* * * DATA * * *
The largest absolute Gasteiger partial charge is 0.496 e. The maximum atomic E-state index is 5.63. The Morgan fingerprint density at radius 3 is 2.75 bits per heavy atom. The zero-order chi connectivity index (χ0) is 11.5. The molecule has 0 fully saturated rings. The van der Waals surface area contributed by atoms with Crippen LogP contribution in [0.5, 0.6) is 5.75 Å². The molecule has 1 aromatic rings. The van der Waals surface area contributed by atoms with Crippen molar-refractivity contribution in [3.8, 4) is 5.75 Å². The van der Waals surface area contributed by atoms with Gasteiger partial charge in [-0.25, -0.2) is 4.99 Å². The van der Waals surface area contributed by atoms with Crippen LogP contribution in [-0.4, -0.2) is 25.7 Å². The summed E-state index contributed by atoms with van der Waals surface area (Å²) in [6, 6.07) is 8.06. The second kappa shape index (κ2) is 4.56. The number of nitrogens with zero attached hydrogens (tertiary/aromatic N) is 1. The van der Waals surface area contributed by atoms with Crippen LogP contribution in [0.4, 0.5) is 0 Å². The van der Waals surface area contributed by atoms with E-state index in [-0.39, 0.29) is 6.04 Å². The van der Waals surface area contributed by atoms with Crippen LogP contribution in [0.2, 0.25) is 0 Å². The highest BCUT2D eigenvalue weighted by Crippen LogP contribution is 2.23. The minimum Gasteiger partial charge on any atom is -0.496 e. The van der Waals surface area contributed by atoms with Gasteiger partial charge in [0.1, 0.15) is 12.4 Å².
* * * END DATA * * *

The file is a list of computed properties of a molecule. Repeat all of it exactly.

The largest absolute Gasteiger partial charge is 0.496 e. The maximum atomic E-state index is 5.63. The Morgan fingerprint density at radius 3 is 2.75 bits per heavy atom. The zero-order chi connectivity index (χ0) is 11.5. The molecule has 0 fully saturated rings. The van der Waals surface area contributed by atoms with Crippen LogP contribution in [0.5, 0.6) is 5.75 Å². The molecule has 1 aromatic rings. The van der Waals surface area contributed by atoms with Crippen molar-refractivity contribution in [3.8, 4) is 5.75 Å². The van der Waals surface area contributed by atoms with Gasteiger partial charge in [-0.25, -0.2) is 4.99 Å². The van der Waals surface area contributed by atoms with Crippen LogP contribution in [-0.4, -0.2) is 25.7 Å². The summed E-state index contributed by atoms with van der Waals surface area (Å²) in [6, 6.07) is 8.06. The second kappa shape index (κ2) is 4.56. The number of nitrogens with zero attached hydrogens (tertiary/aromatic N) is 1. The van der Waals surface area contributed by atoms with Crippen LogP contribution in [0.4, 0.5) is 0 Å². The van der Waals surface area contributed by atoms with E-state index in [-0.39, 0.29) is 6.04 Å². The van der Waals surface area contributed by atoms with Crippen LogP contribution in [0.2, 0.25) is 0 Å². The highest BCUT2D eigenvalue weighted by Crippen LogP contribution is 2.23. The minimum Gasteiger partial charge on any atom is -0.496 e. The van der Waals surface area contributed by atoms with Gasteiger partial charge in [0.1, 0.15) is 12.4 Å².